2012-02-03 / Sports

Rockaway Outdoors/Tales From The Wheelhouse

By Captain Vinnie Calabro

A Traditional Beals Island Lobster Boat A Traditional Beals Island Lobster Boat The next few articles will be integrated with some discussions regarding various boats. Actually fishing boats what else. I’ll start with the designs and hulls I’m partial to and most familiar with and that would be “downeasters.”

Downeasters are so named because of the place of their origin down east Maine. These are the typical boats one sees on calendars usually moored in some harbor, and often referred to as lobster boats. As one enters Maine through Portland, and slides along the coast, you’ll be traveling down east by the compass. Moving along, the towns are homes to legendary boat builders, Corea, Blue Hill, Barney’s Cove, Ellsworth, Brookline, Jonesport, Millbridge and many more.

The names accompanying the towns are legendary, known throughout the mariners’ world. Names like Beal, Lowell, Young, Libby; all pioneers in this field. The boats aside from their utilitarian purpose of commercial fishing were also at their birth so to speak designed and built to run booze, “rum runners” if you will. But the boats are something special. Their design is unique in that they are single screw (one engine) with a full keel similar to that of a sailboat which houses the shaft leading to the rudder and wheel or propeller. The boats originally made of wood eventually evolved into the modern era and transitioned to fiberglass, and various composites.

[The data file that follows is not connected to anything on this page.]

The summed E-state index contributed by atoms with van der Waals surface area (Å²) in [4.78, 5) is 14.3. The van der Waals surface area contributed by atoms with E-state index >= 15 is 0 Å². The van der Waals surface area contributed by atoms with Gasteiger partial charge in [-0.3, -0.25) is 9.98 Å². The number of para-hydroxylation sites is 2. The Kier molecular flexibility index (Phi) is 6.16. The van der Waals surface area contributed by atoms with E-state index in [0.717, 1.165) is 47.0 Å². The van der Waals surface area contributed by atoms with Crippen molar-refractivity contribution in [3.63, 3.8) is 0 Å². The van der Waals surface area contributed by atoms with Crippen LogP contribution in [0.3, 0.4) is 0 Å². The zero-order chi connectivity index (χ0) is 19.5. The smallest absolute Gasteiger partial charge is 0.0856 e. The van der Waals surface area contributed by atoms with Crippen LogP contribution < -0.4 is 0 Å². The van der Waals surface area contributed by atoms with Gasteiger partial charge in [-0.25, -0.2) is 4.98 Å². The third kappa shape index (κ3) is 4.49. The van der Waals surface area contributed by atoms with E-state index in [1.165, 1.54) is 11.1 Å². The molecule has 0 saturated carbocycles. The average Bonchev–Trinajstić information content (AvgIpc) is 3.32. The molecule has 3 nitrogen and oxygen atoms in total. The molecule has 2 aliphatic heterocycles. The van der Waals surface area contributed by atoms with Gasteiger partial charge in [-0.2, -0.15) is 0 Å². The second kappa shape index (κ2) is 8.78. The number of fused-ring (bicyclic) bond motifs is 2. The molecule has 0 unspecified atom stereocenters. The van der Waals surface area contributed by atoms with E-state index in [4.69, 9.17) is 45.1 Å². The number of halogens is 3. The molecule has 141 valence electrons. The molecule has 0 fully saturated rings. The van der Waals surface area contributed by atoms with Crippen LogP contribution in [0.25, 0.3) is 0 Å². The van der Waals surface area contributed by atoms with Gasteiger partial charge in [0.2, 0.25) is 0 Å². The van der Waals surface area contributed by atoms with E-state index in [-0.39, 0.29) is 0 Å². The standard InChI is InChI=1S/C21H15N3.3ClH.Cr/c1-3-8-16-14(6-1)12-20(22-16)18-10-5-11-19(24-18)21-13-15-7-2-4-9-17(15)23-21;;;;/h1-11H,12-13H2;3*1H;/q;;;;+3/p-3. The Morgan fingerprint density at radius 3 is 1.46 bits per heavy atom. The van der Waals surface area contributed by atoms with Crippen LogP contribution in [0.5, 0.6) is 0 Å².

They’re fascinating boats because each has its own personality reflecting the different needs of certain regions and the respective builders. It is a little piece of Americana that we should savor. The builders have tweaked, and redesigned their boats to improve on speed and ability to be both seaworthy and economical while carrying heavy loads.

They fall into two distinct categories, skeg built and built down hulls. Simply put built down hulls tend to be deeper in the bilge with more boat in the water while underway. They will run flat or more even with the sea. Skeg boats often run a little higher in the water somewhat like a semi-displacement or planning hull although that comparison would be a little exaggerated. Each has pluses and minuses which I’ll get into at another time.

With the warm weather, fishing continues. Codfish and ling, traditional winter staples, continue to please both locally and out east.

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